Cameron Collins, the son, and his fiancée's father, Stephen Zarsky, are also charged with insider trading of Innate Immunotherapeutics Limited stocks.
Collins' lawyers noted in a statement that the government has not said the congressman traded any shares of the stock.
The attorneys added that Collins "will have more to say on this issue later today".
Collins, whose district covers parts of western NY between Buffalo and Rochester, has denied any wrongdoing.
The charging documents portray a scramble by the congressman and others in the wake of bad news about the drug trial.
While Collins bought the stocks before a crash, Culberson bought at a peak price in January 2017, the Houston Chronicle reported.
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Collins, who has previously come under fire for investing in Innate while sitting on a House committee that oversees health-care policy, isn't accused of selling shares based on the negative drug trial.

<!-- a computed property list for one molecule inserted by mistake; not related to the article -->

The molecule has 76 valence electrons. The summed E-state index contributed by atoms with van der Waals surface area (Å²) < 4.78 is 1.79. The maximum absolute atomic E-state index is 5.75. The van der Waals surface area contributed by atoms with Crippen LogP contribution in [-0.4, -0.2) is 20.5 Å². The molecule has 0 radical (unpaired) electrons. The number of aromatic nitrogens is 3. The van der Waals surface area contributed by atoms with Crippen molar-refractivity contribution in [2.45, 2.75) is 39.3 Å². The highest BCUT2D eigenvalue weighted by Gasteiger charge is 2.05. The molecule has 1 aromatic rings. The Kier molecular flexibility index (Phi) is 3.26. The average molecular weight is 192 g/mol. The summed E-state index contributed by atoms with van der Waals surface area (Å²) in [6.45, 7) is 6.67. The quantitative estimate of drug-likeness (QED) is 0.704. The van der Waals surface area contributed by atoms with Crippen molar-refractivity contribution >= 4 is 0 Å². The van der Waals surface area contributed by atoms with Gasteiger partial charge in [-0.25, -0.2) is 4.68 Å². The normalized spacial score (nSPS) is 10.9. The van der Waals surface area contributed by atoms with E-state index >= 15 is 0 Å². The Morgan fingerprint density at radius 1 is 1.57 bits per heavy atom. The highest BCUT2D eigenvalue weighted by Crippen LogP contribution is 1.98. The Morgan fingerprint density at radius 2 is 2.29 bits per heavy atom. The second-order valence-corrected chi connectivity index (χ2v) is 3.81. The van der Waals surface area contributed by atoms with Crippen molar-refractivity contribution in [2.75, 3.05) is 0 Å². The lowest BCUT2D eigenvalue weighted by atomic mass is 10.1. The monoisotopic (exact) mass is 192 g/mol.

Collins gained personal benefit and provided nonpublic information to his son Cameron Collins who sold almost $1.4 million of Innate Immunotherapeutics shares, according to a complaint filed by the Securities and Exchange Commission.
The trades allowed Collins, his son, and Zarsky to avoid $768,000 in losses, according to the indictment.
ABC News's Aaron Katersky reports that Collins' alleged crime was a family affair.
Collins, who resigned in April from the Innate board, has denied wrongdoing.
Attorneys for Cameron Collins said, "We intend to mount a vigorous defense on behalf of our client". Innate's CEO emailed the congressman and other directors about the results on the evening of June 22 - when Collins was at a congressional picnic at the White House. Collins' Democratic challenger, Nate McMurray, called the charges "shocking and sad, but not surprising".
As a result, Cameron Collins avoided $570,900 in losses.
"While his guilt or innocence is a question for the courts to settle, the allegations against Rep Collins demand a prompt and thorough investigation by the House Ethics Committee", Mr Ryan said, according to the Washington Post. "Insider trading is a clear violation of the public trust".